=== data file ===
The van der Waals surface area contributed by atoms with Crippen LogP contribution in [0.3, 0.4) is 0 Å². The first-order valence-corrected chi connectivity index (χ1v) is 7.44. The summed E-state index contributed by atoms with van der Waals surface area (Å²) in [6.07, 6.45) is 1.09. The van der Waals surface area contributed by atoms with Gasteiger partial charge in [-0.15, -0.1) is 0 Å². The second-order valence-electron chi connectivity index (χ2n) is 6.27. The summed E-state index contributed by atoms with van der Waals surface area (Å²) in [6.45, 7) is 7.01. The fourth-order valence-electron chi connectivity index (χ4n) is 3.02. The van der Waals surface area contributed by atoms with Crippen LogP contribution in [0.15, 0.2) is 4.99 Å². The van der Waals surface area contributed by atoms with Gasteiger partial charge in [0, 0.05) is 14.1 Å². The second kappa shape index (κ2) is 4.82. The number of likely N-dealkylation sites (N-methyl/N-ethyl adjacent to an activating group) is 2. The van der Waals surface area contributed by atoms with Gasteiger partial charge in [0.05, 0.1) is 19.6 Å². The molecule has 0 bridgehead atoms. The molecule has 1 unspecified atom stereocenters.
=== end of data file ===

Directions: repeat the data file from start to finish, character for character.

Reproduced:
The van der Waals surface area contributed by atoms with Crippen LogP contribution in [0.3, 0.4) is 0 Å². The first-order valence-corrected chi connectivity index (χ1v) is 7.44. The summed E-state index contributed by atoms with van der Waals surface area (Å²) in [6.07, 6.45) is 1.09. The van der Waals surface area contributed by atoms with Gasteiger partial charge in [-0.15, -0.1) is 0 Å². The second-order valence-electron chi connectivity index (χ2n) is 6.27. The summed E-state index contributed by atoms with van der Waals surface area (Å²) in [6.45, 7) is 7.01. The fourth-order valence-electron chi connectivity index (χ4n) is 3.02. The van der Waals surface area contributed by atoms with Crippen LogP contribution in [0.15, 0.2) is 4.99 Å². The van der Waals surface area contributed by atoms with Gasteiger partial charge in [0, 0.05) is 14.1 Å². The second kappa shape index (κ2) is 4.82. The number of likely N-dealkylation sites (N-methyl/N-ethyl adjacent to an activating group) is 2. The van der Waals surface area contributed by atoms with Gasteiger partial charge in [0.05, 0.1) is 19.6 Å². The molecule has 0 bridgehead atoms. The molecule has 1 unspecified atom stereocenters.